].
      Combination of lamivudine with IFNα (either concurrent or sequential) proved to be more effective that the single drugs alone in adult patients with elevated ALT levels [
      • Schalm S.W.
      • Heathcote J.
      • Cianciara J.
      • Farrell G.
      • Sherman M.
      • Willems B.
      • et al.
      Lamivudine and alpha interferon combination treatment of patients with chronic hepatitis B infection: a randomised trial.
      ,
      • Sarin S.K.
      • Kumar M.
      • Kumar R.
      • Kazim S.N.
      • Guptan R.C.
      • Sakhuja P.
      • et al.
      Higher efficacy of sequential therapy with interferon-alpha and lamivudine combination compared to lamivudine monotherapy in HBeAg positive chronic hepatitis B patients.
      ]. The two drugs were shown to have a synergistic effect on cells in vitro [
      • Korba B.
      • Cote P.
      • Hornbuckle W.
      • Schinazi R.
      • Gangemi J.
      • Tennant B.
      • et al.
      Enhanced antiviral benefit of combination therapy with lamivudine and alpha interferon against WHV replication in chronic carrier woodchucks.
      ]. In children, fewer data are available. Three studies investigated combined therapy in 32, 33, and 45 treatment-naïve children with elevated ALT levels. Although no difference was found between different combination strategies, the children reached 30–60% seroconversion to anti-HBe and 9–17% to anti-HBs [
      • Dikici B.
      • Bosnak M.
      • Bosnak V.
      • Dagli A.
      • Ece A.
      • Yagci R.V.
      • et al.
      Combination therapy for children with chronic hepatitis B virus infection.
      ,
      • Yilmaz A.
      • Akcam M.
      • Gelen T.
      • Artan R.
      Lamivudine and high-dose interferon alpha 2a combination treatment in naïve HBeAg-positive immunoactive chronic hepatitis B in children: an East Mediterranean center’s experience.
      ,
      • Akman S.A.
      • Okcu S.C.
      • Halicioglu O.
      • Sutcuoglu S.
      • Anil M.
      • Kizilgunesler A.
      • et al.
      Therapeutic efficacy of sequential and simultaneous treatments with interferon-alpha and lamivudine in children with chronic hepatitis B.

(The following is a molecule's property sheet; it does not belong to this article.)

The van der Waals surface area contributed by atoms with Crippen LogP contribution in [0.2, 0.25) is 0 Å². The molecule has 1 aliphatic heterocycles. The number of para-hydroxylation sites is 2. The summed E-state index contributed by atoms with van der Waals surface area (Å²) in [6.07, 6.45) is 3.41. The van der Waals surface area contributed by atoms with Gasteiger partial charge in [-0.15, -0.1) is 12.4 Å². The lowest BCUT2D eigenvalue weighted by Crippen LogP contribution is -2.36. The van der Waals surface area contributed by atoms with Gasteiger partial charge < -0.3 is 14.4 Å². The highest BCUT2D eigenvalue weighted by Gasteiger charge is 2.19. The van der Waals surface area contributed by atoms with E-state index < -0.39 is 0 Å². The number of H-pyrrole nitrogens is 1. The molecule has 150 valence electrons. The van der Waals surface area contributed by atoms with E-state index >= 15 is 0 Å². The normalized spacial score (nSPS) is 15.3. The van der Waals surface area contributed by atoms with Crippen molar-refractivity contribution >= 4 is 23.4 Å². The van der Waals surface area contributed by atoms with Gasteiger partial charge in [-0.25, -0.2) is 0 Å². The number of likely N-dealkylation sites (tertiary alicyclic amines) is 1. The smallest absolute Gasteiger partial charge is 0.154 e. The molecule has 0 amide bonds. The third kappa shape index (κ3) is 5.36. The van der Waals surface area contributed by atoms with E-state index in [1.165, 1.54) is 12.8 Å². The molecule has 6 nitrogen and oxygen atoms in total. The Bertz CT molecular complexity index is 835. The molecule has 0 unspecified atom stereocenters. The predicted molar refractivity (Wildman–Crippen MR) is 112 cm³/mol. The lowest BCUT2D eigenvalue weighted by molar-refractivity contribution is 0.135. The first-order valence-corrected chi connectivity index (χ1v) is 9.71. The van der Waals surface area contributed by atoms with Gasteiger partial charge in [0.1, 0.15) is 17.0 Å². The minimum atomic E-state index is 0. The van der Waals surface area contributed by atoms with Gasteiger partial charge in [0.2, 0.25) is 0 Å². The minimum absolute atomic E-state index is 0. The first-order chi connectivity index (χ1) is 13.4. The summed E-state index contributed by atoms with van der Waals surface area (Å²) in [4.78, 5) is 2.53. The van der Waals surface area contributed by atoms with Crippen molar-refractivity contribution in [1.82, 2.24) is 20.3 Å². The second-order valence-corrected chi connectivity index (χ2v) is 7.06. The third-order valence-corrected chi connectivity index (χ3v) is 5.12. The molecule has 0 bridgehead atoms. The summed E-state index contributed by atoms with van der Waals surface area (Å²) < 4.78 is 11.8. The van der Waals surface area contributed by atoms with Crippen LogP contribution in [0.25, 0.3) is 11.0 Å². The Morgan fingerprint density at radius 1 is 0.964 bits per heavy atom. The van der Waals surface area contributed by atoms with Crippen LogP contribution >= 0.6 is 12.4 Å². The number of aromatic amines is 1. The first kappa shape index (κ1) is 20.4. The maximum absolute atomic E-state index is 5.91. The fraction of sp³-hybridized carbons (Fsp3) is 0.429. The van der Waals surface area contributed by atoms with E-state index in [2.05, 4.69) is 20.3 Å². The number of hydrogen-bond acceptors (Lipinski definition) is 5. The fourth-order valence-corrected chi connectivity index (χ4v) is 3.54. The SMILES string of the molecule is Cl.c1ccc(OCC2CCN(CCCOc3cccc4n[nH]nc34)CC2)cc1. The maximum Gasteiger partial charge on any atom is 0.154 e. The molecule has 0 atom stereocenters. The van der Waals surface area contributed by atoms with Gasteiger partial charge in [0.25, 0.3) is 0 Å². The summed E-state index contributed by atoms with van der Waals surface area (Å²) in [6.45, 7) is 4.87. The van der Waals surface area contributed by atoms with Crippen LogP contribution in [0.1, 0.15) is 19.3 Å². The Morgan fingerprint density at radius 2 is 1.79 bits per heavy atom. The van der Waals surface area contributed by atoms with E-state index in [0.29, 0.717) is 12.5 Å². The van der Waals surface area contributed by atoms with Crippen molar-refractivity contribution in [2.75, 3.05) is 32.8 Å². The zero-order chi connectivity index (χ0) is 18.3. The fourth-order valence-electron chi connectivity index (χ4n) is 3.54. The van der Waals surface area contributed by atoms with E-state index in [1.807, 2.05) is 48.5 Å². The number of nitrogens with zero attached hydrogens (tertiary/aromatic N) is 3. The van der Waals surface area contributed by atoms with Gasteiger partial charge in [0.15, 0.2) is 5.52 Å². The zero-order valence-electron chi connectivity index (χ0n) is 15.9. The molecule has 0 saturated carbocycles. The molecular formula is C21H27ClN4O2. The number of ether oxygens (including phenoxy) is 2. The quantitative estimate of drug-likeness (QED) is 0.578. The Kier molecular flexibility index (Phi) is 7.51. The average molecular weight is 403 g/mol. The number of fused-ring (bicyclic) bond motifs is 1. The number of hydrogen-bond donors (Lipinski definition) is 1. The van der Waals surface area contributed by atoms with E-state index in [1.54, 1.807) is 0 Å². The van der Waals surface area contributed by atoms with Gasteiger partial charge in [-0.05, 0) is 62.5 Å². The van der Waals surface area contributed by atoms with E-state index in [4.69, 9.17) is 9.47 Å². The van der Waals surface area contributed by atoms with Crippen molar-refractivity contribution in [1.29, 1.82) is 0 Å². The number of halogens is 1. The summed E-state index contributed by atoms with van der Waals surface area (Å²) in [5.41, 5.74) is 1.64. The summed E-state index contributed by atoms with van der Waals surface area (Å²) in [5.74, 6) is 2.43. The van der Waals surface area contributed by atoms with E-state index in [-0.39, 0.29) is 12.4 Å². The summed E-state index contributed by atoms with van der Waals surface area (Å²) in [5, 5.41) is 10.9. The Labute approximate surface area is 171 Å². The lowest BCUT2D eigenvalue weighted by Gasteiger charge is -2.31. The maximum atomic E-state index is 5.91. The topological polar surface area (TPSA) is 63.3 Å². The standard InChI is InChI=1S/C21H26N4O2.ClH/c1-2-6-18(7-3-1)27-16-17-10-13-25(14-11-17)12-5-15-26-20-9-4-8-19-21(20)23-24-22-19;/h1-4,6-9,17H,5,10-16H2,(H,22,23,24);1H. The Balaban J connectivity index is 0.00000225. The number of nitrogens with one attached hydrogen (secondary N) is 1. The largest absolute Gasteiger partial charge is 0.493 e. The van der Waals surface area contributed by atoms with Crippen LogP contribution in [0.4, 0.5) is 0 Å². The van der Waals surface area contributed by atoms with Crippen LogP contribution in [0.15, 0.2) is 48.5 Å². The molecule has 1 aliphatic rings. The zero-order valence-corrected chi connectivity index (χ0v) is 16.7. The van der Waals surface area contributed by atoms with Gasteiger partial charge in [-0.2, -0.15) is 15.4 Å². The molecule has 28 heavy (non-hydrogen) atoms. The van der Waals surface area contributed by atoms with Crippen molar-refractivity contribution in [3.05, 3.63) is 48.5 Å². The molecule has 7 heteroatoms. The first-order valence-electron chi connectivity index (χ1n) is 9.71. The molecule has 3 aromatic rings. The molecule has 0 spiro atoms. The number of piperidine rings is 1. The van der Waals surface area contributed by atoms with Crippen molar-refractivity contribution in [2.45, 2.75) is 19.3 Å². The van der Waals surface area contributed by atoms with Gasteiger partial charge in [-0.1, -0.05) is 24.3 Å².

]. An 8-week treatment with lamivudine followed by 10-month combination therapy with lamivudine and IFN has been tested on 23 immunotolerant children: complete suppression of viral replication was achieved in 78% of subjects and 22% of children seroconverted to anti-HBe. The concurrent administration of IFNα appeared to be protective against mutations emergence [
      • D’Antiga L.
      • Aw M.
      • Atkins M.
      • Moorat A.
      • Vergani D.
      • Mieli-Vergani G.
      Combined lamivudine/interferon-alpha treatment in “immunotolerant” children perinatally infected with hepatitis B: a pilot study.
      ]. No difference was seen on histological response between monotherapy and combined therapy [
      • Kuloglu Z.
      • Krsaçloglu C.T.
      • Kansu A.
      • Erden E.
      • Girgin N.
      Liver histology of children with chronic hepatitis treated with interferon-alpha alone or in combination with lamivudine.
      ]. As no large clinical trials have been conducted so far, advantages of combination therapy over monotherapy in children are still to be confirmed.

      Adefovir

      Adefovir dipivoxil is a purine analogue approved to treat children with CHB aged 12 years and older. In a large pediatric randomized controlled trial, 23% of patients aged 12–17 years achieved VR after 48-week treatment with adefovir (compared to 0% of placebo-treated subjects). The efficacy on HBV DNA suppression and ALT normalization was less evident in younger children (15% vs. 3%), with differences between groups not being statistically significant [
      • Jonas M.M.
      • Kelly D.
      • Pollack H.
      • Mizerski J.
      • Sorbel J.
      • Frederick D.
      • et al.
      Safety, efficacy, and pharmacokinetics of adefovir dipivoxil in children and adolescents (age 2 to <18 years) with chronic hepatitis B.
      ]. Adefovir was well tolerated by children of all age groups, with no resistance-associated mutation registered. However, adefovir resistant mutations are reported in more than 20% of HBeAg-positive adults after a 5-year treatment [
      • Marcellin P.
      • Chang T.-T.
      • Lim S.G.L.
      • Sievert W.
      • Tong M.
      • Arterburn S.
      • et al.
      Long-term efficacy and safety of adefovir dipivoxil for the treatment of hepatitis B e antigen-positive chronic hepatitis B.
      ]. A dose-dependent proximal renal tubular toxicity, with occasional Fanconi-like renal tubular acidosis, is a known side effect of adefovir, which has been rarely reported in adults, but never in children. The nephrotoxicity is usually reversible if the therapy is rapidly stopped [
      • Fontana R.J.